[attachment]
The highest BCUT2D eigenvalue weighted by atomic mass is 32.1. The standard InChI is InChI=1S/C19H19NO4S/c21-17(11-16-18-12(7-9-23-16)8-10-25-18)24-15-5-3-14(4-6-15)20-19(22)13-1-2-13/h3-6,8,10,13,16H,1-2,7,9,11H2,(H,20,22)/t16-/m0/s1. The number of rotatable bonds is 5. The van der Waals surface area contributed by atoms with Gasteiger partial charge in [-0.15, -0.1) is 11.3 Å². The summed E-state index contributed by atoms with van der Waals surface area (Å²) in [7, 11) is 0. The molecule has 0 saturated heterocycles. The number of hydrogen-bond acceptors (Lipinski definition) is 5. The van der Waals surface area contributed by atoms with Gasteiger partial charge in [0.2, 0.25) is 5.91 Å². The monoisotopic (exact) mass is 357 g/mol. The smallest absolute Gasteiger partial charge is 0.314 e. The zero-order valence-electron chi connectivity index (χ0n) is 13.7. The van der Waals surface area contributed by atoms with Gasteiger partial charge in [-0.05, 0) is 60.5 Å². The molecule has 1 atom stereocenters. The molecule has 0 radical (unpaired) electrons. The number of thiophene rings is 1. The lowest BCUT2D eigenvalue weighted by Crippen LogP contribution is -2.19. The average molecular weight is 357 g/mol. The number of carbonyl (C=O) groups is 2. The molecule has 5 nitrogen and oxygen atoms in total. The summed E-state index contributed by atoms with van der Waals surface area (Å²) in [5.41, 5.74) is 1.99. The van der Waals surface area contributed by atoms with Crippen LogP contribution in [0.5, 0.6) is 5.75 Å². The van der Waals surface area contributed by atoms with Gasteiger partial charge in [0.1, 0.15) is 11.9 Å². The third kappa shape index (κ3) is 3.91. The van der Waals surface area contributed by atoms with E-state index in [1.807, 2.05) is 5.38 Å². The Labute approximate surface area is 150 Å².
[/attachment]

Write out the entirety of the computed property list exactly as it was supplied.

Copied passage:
The highest BCUT2D eigenvalue weighted by atomic mass is 32.1. The standard InChI is InChI=1S/C19H19NO4S/c21-17(11-16-18-12(7-9-23-16)8-10-25-18)24-15-5-3-14(4-6-15)20-19(22)13-1-2-13/h3-6,8,10,13,16H,1-2,7,9,11H2,(H,20,22)/t16-/m0/s1. The number of rotatable bonds is 5. The van der Waals surface area contributed by atoms with Gasteiger partial charge in [-0.15, -0.1) is 11.3 Å². The summed E-state index contributed by atoms with van der Waals surface area (Å²) in [7, 11) is 0. The molecule has 0 saturated heterocycles. The number of hydrogen-bond acceptors (Lipinski definition) is 5. The van der Waals surface area contributed by atoms with Gasteiger partial charge in [0.2, 0.25) is 5.91 Å². The monoisotopic (exact) mass is 357 g/mol. The smallest absolute Gasteiger partial charge is 0.314 e. The zero-order valence-electron chi connectivity index (χ0n) is 13.7. The van der Waals surface area contributed by atoms with Gasteiger partial charge in [-0.05, 0) is 60.5 Å². The molecule has 1 atom stereocenters. The molecule has 0 radical (unpaired) electrons. The number of thiophene rings is 1. The lowest BCUT2D eigenvalue weighted by Crippen LogP contribution is -2.19. The average molecular weight is 357 g/mol. The number of carbonyl (C=O) groups is 2. The molecule has 5 nitrogen and oxygen atoms in total. The summed E-state index contributed by atoms with van der Waals surface area (Å²) in [5.41, 5.74) is 1.99. The van der Waals surface area contributed by atoms with Crippen LogP contribution in [0.5, 0.6) is 5.75 Å². The van der Waals surface area contributed by atoms with Gasteiger partial charge in [0.1, 0.15) is 11.9 Å². The third kappa shape index (κ3) is 3.91. The van der Waals surface area contributed by atoms with E-state index in [1.807, 2.05) is 5.38 Å². The Labute approximate surface area is 150 Å².